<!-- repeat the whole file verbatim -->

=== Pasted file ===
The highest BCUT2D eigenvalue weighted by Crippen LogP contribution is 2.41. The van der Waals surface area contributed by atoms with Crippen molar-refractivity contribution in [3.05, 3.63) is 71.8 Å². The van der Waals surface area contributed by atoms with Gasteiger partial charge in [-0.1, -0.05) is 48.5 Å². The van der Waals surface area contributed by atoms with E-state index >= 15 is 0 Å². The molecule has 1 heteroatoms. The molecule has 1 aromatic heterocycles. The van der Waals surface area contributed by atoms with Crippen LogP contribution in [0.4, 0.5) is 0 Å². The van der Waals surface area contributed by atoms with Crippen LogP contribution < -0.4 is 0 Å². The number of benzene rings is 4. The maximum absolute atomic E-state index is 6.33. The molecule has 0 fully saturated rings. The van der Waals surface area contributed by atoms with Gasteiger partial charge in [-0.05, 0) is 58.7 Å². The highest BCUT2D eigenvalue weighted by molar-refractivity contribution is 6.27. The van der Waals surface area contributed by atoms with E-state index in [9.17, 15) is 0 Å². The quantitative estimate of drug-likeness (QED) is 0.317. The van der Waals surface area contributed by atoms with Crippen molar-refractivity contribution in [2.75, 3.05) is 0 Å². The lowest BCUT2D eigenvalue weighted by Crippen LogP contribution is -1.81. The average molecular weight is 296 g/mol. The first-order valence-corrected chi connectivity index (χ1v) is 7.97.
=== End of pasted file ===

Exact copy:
The highest BCUT2D eigenvalue weighted by Crippen LogP contribution is 2.41. The van der Waals surface area contributed by atoms with Crippen molar-refractivity contribution in [3.05, 3.63) is 71.8 Å². The van der Waals surface area contributed by atoms with Gasteiger partial charge in [-0.1, -0.05) is 48.5 Å². The van der Waals surface area contributed by atoms with E-state index >= 15 is 0 Å². The molecule has 1 heteroatoms. The molecule has 1 aromatic heterocycles. The van der Waals surface area contributed by atoms with Crippen LogP contribution in [0.4, 0.5) is 0 Å². The van der Waals surface area contributed by atoms with Crippen LogP contribution < -0.4 is 0 Å². The number of benzene rings is 4. The maximum absolute atomic E-state index is 6.33. The molecule has 0 fully saturated rings. The van der Waals surface area contributed by atoms with Gasteiger partial charge in [-0.05, 0) is 58.7 Å². The highest BCUT2D eigenvalue weighted by molar-refractivity contribution is 6.27. The van der Waals surface area contributed by atoms with E-state index in [9.17, 15) is 0 Å². The quantitative estimate of drug-likeness (QED) is 0.317. The van der Waals surface area contributed by atoms with Crippen molar-refractivity contribution in [2.75, 3.05) is 0 Å². The lowest BCUT2D eigenvalue weighted by Crippen LogP contribution is -1.81. The average molecular weight is 296 g/mol. The first-order valence-corrected chi connectivity index (χ1v) is 7.97.